Proposals at the state and national level to increase the minimum wage will hurt the job market, decrease the number of jobs available, and hurt the people advocates are trying to help. Specifically, the higher wage will make it more expensive to hire entry level workers and reduce opportunities for lower skill workers trying to build job experience.
New Hampshire is complacent. As a state we seem to have accepted stagnation as a way of life and are just trying to figure out how to adapt to it. The vision of New Hampshire as an island of prosperity is receding as policymakers increasingly decide they must adopt rather than fight economic mediocrity.
You’re reading the wrong books. Actually, maybe you’re okay but your friends or your kids need some help. Have no fear, I break from policy today to offer you some Advent reading advice in the final eight days before Christmas.
Charlie Arlinghaus December 11, 2014 As originally published in the New Hampshire Union Leader We all need to start ignoring political soap operas and focus on the real work of government. Sadly, the media is likely to report frequently and breathlessly about who likes who and who’s mad at who while ignoring most of the substantive […]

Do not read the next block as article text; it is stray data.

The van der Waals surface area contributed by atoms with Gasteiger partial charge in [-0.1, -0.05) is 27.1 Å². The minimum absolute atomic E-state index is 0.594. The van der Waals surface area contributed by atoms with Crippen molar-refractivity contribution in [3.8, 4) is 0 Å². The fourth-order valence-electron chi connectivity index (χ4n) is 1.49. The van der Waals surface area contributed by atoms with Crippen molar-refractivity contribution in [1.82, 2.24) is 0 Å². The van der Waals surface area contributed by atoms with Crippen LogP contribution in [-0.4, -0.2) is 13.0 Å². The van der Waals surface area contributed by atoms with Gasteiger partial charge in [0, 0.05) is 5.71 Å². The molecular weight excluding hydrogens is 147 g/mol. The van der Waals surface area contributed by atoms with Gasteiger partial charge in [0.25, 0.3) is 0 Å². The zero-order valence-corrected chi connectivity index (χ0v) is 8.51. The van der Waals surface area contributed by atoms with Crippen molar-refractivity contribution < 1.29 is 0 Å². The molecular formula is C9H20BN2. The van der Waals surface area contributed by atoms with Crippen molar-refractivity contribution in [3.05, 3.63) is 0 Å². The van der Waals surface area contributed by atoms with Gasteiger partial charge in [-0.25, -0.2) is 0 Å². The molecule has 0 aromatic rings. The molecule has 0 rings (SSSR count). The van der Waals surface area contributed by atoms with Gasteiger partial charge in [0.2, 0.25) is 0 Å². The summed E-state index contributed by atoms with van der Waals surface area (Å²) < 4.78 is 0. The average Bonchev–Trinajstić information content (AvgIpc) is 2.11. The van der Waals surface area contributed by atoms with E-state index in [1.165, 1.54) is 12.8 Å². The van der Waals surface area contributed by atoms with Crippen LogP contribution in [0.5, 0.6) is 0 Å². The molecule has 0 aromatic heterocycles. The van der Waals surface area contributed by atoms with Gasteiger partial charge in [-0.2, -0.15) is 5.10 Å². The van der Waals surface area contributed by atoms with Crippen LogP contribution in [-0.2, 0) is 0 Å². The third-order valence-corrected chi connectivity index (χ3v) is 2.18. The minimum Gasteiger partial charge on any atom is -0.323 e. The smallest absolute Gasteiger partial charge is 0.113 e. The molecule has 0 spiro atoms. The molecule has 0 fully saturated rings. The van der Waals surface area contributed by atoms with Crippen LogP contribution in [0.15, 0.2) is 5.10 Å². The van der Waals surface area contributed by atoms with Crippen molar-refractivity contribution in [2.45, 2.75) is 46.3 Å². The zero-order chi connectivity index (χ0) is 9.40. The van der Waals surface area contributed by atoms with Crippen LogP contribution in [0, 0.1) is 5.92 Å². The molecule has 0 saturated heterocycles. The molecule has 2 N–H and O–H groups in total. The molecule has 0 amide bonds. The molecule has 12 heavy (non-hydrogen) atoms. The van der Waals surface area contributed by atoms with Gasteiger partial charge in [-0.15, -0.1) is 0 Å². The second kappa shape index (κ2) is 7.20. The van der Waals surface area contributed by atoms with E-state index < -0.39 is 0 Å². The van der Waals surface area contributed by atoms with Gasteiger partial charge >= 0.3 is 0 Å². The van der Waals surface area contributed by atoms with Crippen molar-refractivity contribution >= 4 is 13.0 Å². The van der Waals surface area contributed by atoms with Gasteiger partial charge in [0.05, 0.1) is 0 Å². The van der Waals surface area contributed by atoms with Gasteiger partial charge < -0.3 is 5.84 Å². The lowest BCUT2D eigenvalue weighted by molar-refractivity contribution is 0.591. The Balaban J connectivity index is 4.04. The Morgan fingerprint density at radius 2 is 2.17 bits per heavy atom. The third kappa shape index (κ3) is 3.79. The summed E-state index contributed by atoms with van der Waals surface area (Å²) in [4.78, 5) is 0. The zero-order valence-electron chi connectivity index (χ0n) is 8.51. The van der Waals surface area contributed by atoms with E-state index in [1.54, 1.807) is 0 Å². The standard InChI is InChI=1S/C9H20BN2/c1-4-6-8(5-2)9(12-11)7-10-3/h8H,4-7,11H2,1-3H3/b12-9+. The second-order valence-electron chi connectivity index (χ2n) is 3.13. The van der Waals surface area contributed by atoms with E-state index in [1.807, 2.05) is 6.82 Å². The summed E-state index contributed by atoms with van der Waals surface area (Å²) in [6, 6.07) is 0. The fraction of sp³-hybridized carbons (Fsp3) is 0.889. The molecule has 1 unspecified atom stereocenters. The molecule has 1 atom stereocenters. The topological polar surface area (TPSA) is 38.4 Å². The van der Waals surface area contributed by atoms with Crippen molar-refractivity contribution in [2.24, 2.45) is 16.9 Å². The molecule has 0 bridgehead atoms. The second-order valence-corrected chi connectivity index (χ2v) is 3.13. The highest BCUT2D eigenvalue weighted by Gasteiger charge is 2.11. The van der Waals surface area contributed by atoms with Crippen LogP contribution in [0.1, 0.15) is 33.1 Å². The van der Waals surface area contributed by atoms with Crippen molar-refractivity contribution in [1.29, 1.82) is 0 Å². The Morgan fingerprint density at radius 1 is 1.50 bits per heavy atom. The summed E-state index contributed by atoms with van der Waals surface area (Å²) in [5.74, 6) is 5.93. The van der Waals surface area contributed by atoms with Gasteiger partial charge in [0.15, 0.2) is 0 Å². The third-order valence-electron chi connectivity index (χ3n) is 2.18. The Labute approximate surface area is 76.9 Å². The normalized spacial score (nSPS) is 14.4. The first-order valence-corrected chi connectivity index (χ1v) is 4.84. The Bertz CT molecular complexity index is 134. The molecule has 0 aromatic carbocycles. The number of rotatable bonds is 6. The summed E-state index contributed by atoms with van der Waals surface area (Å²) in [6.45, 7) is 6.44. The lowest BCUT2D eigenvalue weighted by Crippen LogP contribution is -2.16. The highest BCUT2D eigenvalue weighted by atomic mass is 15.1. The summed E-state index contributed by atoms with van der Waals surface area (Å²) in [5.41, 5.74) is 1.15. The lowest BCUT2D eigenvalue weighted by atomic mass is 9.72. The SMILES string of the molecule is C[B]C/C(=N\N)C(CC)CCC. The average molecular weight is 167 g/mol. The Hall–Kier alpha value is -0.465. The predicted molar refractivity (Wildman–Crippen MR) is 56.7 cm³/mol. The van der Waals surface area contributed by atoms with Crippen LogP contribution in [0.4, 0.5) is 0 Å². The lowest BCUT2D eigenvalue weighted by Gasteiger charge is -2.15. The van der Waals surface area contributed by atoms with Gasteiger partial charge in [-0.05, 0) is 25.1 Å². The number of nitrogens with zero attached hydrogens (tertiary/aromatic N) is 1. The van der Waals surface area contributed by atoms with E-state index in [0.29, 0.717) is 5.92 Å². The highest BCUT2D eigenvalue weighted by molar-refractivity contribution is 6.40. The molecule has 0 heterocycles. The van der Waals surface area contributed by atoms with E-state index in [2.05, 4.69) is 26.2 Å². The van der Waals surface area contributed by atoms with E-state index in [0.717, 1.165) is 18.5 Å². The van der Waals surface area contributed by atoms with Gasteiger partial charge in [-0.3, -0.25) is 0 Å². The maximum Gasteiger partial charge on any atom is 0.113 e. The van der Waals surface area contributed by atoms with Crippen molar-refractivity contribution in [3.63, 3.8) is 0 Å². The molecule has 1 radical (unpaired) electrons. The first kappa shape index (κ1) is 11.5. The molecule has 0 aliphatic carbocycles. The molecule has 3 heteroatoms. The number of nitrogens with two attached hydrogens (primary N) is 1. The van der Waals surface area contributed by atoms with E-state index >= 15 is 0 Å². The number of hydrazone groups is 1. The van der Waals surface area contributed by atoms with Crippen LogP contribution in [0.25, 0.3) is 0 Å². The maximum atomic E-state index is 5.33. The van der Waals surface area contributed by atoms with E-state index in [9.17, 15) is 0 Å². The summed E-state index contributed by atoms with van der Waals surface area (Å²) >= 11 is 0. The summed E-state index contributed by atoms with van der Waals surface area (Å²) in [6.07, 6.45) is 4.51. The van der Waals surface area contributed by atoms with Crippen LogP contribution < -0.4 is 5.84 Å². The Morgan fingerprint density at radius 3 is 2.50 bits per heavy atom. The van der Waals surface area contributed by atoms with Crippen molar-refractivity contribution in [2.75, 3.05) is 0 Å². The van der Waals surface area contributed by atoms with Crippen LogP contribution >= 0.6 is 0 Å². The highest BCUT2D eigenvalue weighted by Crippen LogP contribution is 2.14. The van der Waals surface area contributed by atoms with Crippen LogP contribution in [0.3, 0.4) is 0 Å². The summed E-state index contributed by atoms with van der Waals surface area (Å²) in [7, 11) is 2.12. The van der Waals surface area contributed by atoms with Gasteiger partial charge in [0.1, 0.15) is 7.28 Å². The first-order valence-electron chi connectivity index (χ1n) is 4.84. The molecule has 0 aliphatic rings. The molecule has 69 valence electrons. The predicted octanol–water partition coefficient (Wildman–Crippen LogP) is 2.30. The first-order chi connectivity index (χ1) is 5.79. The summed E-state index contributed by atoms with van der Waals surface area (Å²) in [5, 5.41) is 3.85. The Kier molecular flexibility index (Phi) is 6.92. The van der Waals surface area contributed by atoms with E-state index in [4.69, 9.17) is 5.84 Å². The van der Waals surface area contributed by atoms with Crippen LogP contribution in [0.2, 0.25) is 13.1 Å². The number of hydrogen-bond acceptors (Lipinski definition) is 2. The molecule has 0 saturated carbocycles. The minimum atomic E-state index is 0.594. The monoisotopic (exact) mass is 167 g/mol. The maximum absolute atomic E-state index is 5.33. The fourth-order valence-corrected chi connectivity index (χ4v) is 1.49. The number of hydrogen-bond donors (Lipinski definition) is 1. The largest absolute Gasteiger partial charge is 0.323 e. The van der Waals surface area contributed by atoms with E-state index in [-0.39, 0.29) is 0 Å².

Yesterday the New Hampshire Supreme Court handed down a ruling in the case of Professional Firefighters of New Hampshire, et al v State of New Hampshire; representing the culmination of nearly three and a half years of legal proceedings that sought to answer the question: how far can the state go in reforming pensions? The answer: pretty far.
One of the problems for all of us is that we are living in the past. We think reality is the same as it was 15 years ago but in actuality we’ve been left behind and are in danger of becoming a museum piece. New Hampshire has been left behind and most politicians are reduced to talking about a previous reality that no longer exists except in their mind.
Tis the season for budget games. The groundwork is already being laid for tax increases and budget gimmicks all in the name of a balanced and equitable approach to government. We can only hope that the newly elected are less susceptible to these siren calls than the lot that came before them.
For the next two years small changes are possible but nothing big can happen because politics and money conspire against change. It’s not true that nothing important will happen but it is true that most major initiatives will flounder on the shoals of budget pressure and political competition.